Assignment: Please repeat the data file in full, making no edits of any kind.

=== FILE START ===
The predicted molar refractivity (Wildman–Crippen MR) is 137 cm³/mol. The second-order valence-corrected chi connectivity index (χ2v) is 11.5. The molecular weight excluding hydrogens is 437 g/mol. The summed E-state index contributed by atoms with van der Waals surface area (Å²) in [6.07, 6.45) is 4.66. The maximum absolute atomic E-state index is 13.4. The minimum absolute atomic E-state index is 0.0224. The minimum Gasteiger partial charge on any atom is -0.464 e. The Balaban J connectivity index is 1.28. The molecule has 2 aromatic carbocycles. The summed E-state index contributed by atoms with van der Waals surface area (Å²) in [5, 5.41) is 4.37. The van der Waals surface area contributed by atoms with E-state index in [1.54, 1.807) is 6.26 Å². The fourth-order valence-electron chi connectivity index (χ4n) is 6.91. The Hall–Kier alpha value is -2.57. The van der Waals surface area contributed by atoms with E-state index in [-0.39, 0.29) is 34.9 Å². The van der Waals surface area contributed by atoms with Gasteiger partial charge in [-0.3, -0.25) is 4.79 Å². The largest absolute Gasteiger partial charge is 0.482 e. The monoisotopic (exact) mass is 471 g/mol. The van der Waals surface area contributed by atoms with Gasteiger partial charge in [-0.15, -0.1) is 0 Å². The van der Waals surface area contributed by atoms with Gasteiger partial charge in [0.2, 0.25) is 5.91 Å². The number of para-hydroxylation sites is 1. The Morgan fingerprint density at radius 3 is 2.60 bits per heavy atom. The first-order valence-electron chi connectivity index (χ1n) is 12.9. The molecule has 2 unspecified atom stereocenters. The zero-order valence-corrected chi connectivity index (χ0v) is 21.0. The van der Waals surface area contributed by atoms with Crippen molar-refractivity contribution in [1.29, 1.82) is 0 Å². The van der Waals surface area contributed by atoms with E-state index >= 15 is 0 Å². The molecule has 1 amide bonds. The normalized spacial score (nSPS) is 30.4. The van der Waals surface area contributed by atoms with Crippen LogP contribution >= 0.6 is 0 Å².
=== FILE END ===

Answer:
The predicted molar refractivity (Wildman–Crippen MR) is 137 cm³/mol. The second-order valence-corrected chi connectivity index (χ2v) is 11.5. The molecular weight excluding hydrogens is 437 g/mol. The summed E-state index contributed by atoms with van der Waals surface area (Å²) in [6.07, 6.45) is 4.66. The maximum absolute atomic E-state index is 13.4. The minimum absolute atomic E-state index is 0.0224. The minimum Gasteiger partial charge on any atom is -0.464 e. The Balaban J connectivity index is 1.28. The molecule has 2 aromatic carbocycles. The summed E-state index contributed by atoms with van der Waals surface area (Å²) in [5, 5.41) is 4.37. The van der Waals surface area contributed by atoms with E-state index in [1.54, 1.807) is 6.26 Å². The fourth-order valence-electron chi connectivity index (χ4n) is 6.91. The Hall–Kier alpha value is -2.57. The van der Waals surface area contributed by atoms with E-state index in [-0.39, 0.29) is 34.9 Å². The van der Waals surface area contributed by atoms with Gasteiger partial charge in [-0.3, -0.25) is 4.79 Å². The largest absolute Gasteiger partial charge is 0.482 e. The monoisotopic (exact) mass is 471 g/mol. The van der Waals surface area contributed by atoms with Gasteiger partial charge in [-0.15, -0.1) is 0 Å². The van der Waals surface area contributed by atoms with Gasteiger partial charge in [0.2, 0.25) is 5.91 Å². The number of para-hydroxylation sites is 1. The Morgan fingerprint density at radius 3 is 2.60 bits per heavy atom. The first-order valence-electron chi connectivity index (χ1n) is 12.9. The molecule has 2 unspecified atom stereocenters. The zero-order valence-corrected chi connectivity index (χ0v) is 21.0. The van der Waals surface area contributed by atoms with Crippen molar-refractivity contribution in [1.29, 1.82) is 0 Å². The van der Waals surface area contributed by atoms with E-state index >= 15 is 0 Å². The molecule has 1 amide bonds. The normalized spacial score (nSPS) is 30.4. The van der Waals surface area contributed by atoms with Crippen LogP contribution >= 0.6 is 0 Å².